The Charger Blog

Alum, Adjunct Paramedicine Professor Finds Fulfillment Educating Future Public Service Professionals

When Christopher Spoldi ’11, a North Haven, Conn., firefighter, was recently promoted to the rank of captain, he was surprised and touched to see several familiar faces at the ceremony: his students. He says their support reflects the closeness of the University’s paramedicine program that “feels like family.”

February 28, 2023

By Renee Chmiel, Office of Marketing and Communications

Left to right: Jack Mascari ’23, Dylon McCarthy ’23, Ajay Eggimann ’24, Christopher Spoldi ’11, Taylor Gawron ’23, and Steve Bagley ’23.
Left to right: Jack Mascari ’23, Dylon McCarthy ’23, Ajay Eggimann ’24, Christopher Spoldi ’11, Taylor Gawron ’23, and Steve Bagley ’23.

Christopher Spoldi ’11 always knew he wanted to pursue a career in public service. The son of a career firefighter, Spoldi says he “practically grew up in a firehouse.” He has since followed in his father’s footsteps, and he’s helping to educate the students who he will work beside and who will follow in his footsteps.

Spoldi, who has a background in firefighting and paramedicine, is also an adjunct paramedicine professor at the University. A member of the North Haven Fire Department, he was recently promoted to the rank of captain. The promotion ceremony was made even more meaningful for him because several of his students attended to show their support.

“I take pride in the department I work for, and I love the people I work with,” he said. “I enjoy being able to serve the community day in and day out. Having the students show up was a heartwarming surprise. The paramedicine program is made up of students from all over, and they have been working together since they started the program. This was a prime example of how close-knit the group is and how the program feels like family.”

A graduate of the University’s fire science program, Spoldi developed a respect and appreciation for the fire service at a young age. He started volunteering as soon as he was old enough, and he loves the feeling of knowing he’s made a difference. He also enjoys the camaraderie he’s developed with his colleagues, and he says they’ve become like family.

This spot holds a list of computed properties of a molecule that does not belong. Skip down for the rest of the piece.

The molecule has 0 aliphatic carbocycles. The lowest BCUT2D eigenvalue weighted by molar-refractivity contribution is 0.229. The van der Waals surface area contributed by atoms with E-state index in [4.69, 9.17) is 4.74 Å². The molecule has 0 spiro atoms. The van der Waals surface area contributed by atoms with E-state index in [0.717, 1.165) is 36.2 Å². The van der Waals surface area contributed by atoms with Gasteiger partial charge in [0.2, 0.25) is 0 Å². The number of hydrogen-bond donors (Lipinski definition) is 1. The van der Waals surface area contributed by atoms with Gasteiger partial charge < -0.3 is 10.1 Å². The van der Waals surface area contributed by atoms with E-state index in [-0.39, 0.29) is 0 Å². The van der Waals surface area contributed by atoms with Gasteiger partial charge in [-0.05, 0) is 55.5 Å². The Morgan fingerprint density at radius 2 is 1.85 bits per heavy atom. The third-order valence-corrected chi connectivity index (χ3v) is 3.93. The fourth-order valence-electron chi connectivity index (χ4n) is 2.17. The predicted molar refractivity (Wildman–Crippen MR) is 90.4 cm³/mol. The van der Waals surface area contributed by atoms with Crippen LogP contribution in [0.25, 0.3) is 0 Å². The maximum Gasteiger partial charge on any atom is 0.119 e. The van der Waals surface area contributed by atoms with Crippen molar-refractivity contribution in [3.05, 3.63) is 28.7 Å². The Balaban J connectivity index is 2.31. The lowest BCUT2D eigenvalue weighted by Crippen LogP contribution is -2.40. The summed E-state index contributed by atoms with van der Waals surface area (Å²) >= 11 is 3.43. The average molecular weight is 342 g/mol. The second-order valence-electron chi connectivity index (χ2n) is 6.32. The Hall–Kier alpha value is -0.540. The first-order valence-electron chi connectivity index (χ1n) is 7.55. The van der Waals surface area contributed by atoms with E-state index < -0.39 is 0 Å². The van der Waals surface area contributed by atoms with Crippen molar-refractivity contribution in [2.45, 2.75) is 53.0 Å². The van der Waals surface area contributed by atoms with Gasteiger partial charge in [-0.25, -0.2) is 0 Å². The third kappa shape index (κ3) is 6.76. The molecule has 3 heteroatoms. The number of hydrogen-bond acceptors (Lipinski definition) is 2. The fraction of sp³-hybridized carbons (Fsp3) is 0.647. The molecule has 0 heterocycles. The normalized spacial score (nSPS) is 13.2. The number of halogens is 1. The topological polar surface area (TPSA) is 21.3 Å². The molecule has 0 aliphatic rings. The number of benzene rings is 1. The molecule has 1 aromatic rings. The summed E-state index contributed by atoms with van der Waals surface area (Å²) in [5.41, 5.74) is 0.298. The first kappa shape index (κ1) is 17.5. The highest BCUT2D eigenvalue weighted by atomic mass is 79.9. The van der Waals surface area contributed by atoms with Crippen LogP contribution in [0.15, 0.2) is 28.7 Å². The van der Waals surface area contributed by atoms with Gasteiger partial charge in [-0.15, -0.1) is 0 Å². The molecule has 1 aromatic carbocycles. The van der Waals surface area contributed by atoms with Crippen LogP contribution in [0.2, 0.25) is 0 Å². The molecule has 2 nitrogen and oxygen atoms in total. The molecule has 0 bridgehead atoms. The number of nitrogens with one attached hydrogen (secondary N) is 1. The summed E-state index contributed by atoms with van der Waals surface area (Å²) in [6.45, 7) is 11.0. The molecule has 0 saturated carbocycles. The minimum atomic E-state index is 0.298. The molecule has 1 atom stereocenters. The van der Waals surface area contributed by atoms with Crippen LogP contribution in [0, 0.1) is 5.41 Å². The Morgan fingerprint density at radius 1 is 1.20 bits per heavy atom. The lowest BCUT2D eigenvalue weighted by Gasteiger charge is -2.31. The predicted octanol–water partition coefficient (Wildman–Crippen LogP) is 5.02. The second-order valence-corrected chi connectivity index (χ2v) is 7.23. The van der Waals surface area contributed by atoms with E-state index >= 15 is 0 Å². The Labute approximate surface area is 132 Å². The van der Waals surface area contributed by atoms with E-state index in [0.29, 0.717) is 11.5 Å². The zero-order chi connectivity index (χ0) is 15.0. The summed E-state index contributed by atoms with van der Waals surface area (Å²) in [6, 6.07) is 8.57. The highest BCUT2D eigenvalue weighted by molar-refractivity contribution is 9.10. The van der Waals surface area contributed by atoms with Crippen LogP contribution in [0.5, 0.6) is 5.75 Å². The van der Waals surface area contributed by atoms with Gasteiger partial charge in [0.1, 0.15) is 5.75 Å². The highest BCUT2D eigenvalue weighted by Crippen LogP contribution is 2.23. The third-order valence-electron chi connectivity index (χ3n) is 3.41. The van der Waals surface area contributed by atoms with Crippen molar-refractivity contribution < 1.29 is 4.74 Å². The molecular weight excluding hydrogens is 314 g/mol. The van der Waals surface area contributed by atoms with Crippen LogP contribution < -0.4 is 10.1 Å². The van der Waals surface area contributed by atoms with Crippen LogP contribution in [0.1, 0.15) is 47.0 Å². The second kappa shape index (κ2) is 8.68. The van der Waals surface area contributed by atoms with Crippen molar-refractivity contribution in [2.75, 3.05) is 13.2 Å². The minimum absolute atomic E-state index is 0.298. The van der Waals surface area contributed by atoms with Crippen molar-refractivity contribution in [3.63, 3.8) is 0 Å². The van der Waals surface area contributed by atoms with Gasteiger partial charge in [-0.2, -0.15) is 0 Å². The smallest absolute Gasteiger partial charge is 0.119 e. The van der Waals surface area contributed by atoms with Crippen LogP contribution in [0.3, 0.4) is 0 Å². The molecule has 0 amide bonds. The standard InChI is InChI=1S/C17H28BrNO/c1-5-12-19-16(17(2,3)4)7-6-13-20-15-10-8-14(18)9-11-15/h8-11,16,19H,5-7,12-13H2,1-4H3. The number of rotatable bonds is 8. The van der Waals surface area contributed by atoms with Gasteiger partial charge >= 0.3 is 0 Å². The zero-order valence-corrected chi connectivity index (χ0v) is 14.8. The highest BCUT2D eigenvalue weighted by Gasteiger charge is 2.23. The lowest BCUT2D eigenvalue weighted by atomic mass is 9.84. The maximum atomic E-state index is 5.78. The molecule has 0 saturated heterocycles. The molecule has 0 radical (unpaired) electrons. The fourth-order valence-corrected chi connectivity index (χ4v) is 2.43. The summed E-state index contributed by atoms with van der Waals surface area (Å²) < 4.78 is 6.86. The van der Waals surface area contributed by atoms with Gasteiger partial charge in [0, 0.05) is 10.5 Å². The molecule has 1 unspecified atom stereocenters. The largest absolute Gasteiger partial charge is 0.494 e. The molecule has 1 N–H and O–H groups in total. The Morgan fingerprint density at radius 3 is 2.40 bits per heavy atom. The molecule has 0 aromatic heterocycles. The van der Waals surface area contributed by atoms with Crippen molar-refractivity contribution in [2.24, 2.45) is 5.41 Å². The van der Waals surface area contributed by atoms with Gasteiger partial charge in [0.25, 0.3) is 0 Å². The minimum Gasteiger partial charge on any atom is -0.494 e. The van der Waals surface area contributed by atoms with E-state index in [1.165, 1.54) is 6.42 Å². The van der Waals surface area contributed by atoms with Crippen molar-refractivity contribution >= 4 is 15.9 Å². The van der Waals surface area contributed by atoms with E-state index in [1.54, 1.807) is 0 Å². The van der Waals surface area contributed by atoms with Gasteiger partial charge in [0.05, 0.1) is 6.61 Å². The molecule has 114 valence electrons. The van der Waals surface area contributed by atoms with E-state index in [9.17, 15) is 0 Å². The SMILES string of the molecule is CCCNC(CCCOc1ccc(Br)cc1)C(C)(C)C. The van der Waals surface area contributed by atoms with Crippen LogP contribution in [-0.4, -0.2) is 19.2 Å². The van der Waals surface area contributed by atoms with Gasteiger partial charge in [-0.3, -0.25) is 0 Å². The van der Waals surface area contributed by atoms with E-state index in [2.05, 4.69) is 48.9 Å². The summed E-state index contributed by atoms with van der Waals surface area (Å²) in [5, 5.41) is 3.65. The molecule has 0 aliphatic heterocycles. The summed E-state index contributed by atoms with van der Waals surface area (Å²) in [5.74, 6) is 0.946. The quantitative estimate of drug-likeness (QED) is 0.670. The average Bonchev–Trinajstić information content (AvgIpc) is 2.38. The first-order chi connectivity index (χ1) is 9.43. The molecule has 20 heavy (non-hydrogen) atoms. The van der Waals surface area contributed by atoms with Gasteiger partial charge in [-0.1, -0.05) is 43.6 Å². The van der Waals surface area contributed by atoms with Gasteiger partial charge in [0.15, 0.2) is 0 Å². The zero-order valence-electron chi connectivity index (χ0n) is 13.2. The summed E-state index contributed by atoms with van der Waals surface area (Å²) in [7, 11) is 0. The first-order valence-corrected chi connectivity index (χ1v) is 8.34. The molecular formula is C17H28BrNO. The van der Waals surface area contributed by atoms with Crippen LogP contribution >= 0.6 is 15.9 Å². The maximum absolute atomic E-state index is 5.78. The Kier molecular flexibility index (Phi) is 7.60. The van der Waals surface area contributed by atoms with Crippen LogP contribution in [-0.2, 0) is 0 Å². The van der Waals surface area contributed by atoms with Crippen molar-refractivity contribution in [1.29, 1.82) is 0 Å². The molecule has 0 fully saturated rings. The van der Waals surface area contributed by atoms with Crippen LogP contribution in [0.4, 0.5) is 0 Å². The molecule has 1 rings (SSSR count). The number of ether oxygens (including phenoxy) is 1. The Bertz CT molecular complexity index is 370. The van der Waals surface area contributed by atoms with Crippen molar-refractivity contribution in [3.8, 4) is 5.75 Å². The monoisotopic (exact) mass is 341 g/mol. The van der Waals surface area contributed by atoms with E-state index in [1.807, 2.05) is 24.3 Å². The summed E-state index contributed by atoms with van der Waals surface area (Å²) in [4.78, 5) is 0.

‘Help a new generation reach their goals’

Spoldi’s first job in the field of public service was actually in emergency medical services. He began serving as an emergency medical technician when he was 19 years old, working in an ambulance and gaining important field experience. Becoming a paramedic was also a way for him to set himself apart from other candidates as he prepared for a career as a firefighter.

Spoldi soon found he loved being a paramedic. He went on to work for several commercial companies, often working alongside area fire departments as they responded to emergency calls. His experiences helped him build the skills and knowledge he needed to excel as a paramedic – which he now brings to the classroom at the University.

“We engage in discussions related to the complex calls they are going to respond to, and I try to expose them to the different types of systems that are available to paramedics,” explains Spoldi, whose mom, Lucille, is assistant to the director of purchasing at the University. “This way, they are better prepared for the options they have available to them after they graduate.”

Spoldi has fond memories of his own time as a student, citing the myriad relationships he formed as especially beneficial. He also learned about the importance of networking and continuing his education. He’s excited to now be helping to create a similarly transformative experience for current students and future public service professionals.

“What I enjoy most about teaching at the University is being able to give back and help a new generation reach their goals,” he said. “I remember what it was like to sit in their seats and the stress that could come with being a student. There are many professors who I considered influential in helping me get started on my career path, and being able to do that now for these students is quite fulfilling.”